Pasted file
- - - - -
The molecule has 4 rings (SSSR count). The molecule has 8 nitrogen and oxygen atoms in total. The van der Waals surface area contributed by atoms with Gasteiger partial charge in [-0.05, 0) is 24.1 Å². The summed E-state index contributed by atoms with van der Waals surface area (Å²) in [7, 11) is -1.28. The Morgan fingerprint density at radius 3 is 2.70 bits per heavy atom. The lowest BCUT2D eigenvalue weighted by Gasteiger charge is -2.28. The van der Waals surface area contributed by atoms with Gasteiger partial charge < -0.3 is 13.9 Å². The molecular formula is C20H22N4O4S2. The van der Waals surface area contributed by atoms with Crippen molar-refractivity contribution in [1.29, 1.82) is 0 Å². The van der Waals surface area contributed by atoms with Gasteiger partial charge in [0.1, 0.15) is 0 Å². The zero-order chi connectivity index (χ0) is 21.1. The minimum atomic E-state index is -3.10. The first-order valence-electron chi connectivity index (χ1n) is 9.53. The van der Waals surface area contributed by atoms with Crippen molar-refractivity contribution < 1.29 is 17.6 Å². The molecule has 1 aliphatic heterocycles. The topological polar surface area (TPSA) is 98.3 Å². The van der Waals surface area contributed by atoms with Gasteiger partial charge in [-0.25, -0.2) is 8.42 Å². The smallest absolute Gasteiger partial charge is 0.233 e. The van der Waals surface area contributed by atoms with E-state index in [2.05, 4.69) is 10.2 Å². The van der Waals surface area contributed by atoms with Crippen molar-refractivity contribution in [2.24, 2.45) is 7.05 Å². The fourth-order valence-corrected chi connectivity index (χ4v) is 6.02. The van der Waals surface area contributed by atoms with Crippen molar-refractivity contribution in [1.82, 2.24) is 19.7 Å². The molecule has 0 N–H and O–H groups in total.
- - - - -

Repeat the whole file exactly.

The molecule has 4 rings (SSSR count). The molecule has 8 nitrogen and oxygen atoms in total. The van der Waals surface area contributed by atoms with Gasteiger partial charge in [-0.05, 0) is 24.1 Å². The summed E-state index contributed by atoms with van der Waals surface area (Å²) in [7, 11) is -1.28. The Morgan fingerprint density at radius 3 is 2.70 bits per heavy atom. The lowest BCUT2D eigenvalue weighted by Gasteiger charge is -2.28. The van der Waals surface area contributed by atoms with Gasteiger partial charge < -0.3 is 13.9 Å². The molecular formula is C20H22N4O4S2. The van der Waals surface area contributed by atoms with Crippen molar-refractivity contribution in [1.29, 1.82) is 0 Å². The van der Waals surface area contributed by atoms with Gasteiger partial charge in [0.1, 0.15) is 0 Å². The zero-order chi connectivity index (χ0) is 21.1. The minimum atomic E-state index is -3.10. The first-order valence-electron chi connectivity index (χ1n) is 9.53. The van der Waals surface area contributed by atoms with Crippen molar-refractivity contribution < 1.29 is 17.6 Å². The molecule has 1 aliphatic heterocycles. The topological polar surface area (TPSA) is 98.3 Å². The van der Waals surface area contributed by atoms with Gasteiger partial charge in [-0.25, -0.2) is 8.42 Å². The smallest absolute Gasteiger partial charge is 0.233 e. The van der Waals surface area contributed by atoms with E-state index in [2.05, 4.69) is 10.2 Å². The van der Waals surface area contributed by atoms with Crippen molar-refractivity contribution in [2.24, 2.45) is 7.05 Å². The fourth-order valence-corrected chi connectivity index (χ4v) is 6.02. The van der Waals surface area contributed by atoms with Crippen molar-refractivity contribution in [1.82, 2.24) is 19.7 Å². The molecule has 0 N–H and O–H groups in total.